If that’s not your wheelhouse, don’t be afraid to ask for help with small business expense planning.
Even if you’re comfortable with your work, consider investing a few hours of consultation with a financial professional to create your chart of accounts and accounting structure.
What about Taxes?
Consider a long-term relationship with a tax professional who can manage your taxes and answer questions about your financial system.
Get a standalone business credit card. Buy what you need through your business (and save money using pre-tax dollars), including hardware, software, Internet services, cell phones, and office supplies. Points remain added up. Plus, it can help you deal with unexpected expenses that throw a spanner in your budget.
You know precisely how you will get paid
Before doing any billable work, write down the details of the request and receipt of money.
Define your invoicing processes and policies, including invoicing, delivery, and due dates based on billing dates.
Be clear about how you will accept payments, including checks, credit cards, and online systems such as PayPal or Stripe.
Set expectations for advances, late payment penalties, and consequences when invoices go unpaid.
Know how you will pay yourself. Will you receive a fixed salary on a regular schedule or an asynchronous payment based on income?
Consider using payroll, where a small monthly cost lets someone else take care of transferring money between accounts, ever-changing tax laws, and filing government forms correctly.
2. Build a Support Team
Now that you have your initial space, processes, and tools, it’s time to surround yourself with a community for support.
Find your beeps
Even if you work alone in your small office, look for ways to interact and engage with others on the web and in the business community.
Look for local meetups or other networking groups for freelancers and web professionals, such as meetups for WordPress users, designers, and developers.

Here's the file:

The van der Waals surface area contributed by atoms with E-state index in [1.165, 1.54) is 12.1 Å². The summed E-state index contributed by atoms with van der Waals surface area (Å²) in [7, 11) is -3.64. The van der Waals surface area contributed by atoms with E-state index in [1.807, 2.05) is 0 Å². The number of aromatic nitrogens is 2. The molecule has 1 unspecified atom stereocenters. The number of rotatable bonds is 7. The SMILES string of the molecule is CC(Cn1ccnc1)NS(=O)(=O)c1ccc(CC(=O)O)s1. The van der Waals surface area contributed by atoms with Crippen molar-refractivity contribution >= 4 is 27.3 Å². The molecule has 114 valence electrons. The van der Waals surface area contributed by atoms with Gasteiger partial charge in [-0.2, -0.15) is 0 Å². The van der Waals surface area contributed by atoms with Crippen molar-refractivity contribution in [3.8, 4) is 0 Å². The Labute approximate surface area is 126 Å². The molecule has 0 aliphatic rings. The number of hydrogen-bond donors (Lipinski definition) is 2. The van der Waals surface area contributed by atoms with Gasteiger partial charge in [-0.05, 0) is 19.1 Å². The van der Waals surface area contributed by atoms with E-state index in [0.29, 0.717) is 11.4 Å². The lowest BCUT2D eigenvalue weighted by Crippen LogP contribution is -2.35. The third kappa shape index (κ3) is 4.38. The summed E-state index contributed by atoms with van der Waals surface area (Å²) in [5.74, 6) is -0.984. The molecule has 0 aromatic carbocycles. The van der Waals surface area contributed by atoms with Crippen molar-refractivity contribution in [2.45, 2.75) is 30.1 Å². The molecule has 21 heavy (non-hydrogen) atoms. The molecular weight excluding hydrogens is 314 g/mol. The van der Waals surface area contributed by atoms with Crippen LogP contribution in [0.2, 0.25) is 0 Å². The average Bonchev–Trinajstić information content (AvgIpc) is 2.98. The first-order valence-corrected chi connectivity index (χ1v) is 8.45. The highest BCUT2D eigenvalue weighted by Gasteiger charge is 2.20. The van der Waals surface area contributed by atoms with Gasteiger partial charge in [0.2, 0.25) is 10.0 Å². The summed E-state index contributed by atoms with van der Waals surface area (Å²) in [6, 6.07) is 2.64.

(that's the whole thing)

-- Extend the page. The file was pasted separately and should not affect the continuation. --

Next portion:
Join online web design and development communities through Facebook, LinkedIn, or other social media channels.
Be active in online and in-person discussions to let people know you care about what they have to say or solve problems.
Join community groups such as your local chamber of commerce, a service organization such as Rotary, or a small business owner networking group.
Pro Tip: Join online or in-person communities of your neighbors, alumni, or attendees in your current hobbies or outside interests. The people you meet in these communities may need your services or know someone who does.
Work with a Mentor
Whether fresh out of college or transitioning into high school, jumping into a new technology-based career can be both exciting and intimidating.
Mentoring works for everyone to build confidence, improve skills and set achievable goals.
When transitioning from employee to freelancer, a mentor who has already made the transition can impart wisdom gained only through experience.
Build your extended all-Star Team
Build a circle of known and trusted “power partners” who provide complementary services that work in sync with yours. You will all benefit without cannibalizing work or clients.
For example, you can work with local partners specializing in information technology (IT), search engine optimization (SEO), online advertising, social media, photography, video, or any other service area outside your comfort zone.
You can also create a list of virtual partners, including hosting providers, domain registrars, photo libraries, or third-party software solutions to integrate into the websites you build for your clients.
Consider how and when you can Outsource
As the leader of your business—even if it’s a one-person business—you must continue to prioritize and delegate.
You will never be able to do everything yourself if you want to learn, grow and expand your business.
Outsource tasks that don’t require your technical or creative skills—including taxes, accounting, data entry, and anything else you don’t enjoy.
To showcase your expertise, consider specializing based on the types of clients you take on or the projects you do.
Specializations could focus on a market space, a geographic area, or a specific type of websites, such as eCommerce or membership management. Communicate your place in your materials.
Your sweet spot is the intersection of your skills and passions.
It is where you want to spend most of your time, so if an activity is out of place, consider delegating, automating, or removing it from your to-do list.
The benefit of devoting all your time to your best work is that the quality of work tends to be higher, the results for your clients tend to be better, and you tend to be happier – which is good for avoiding burnout.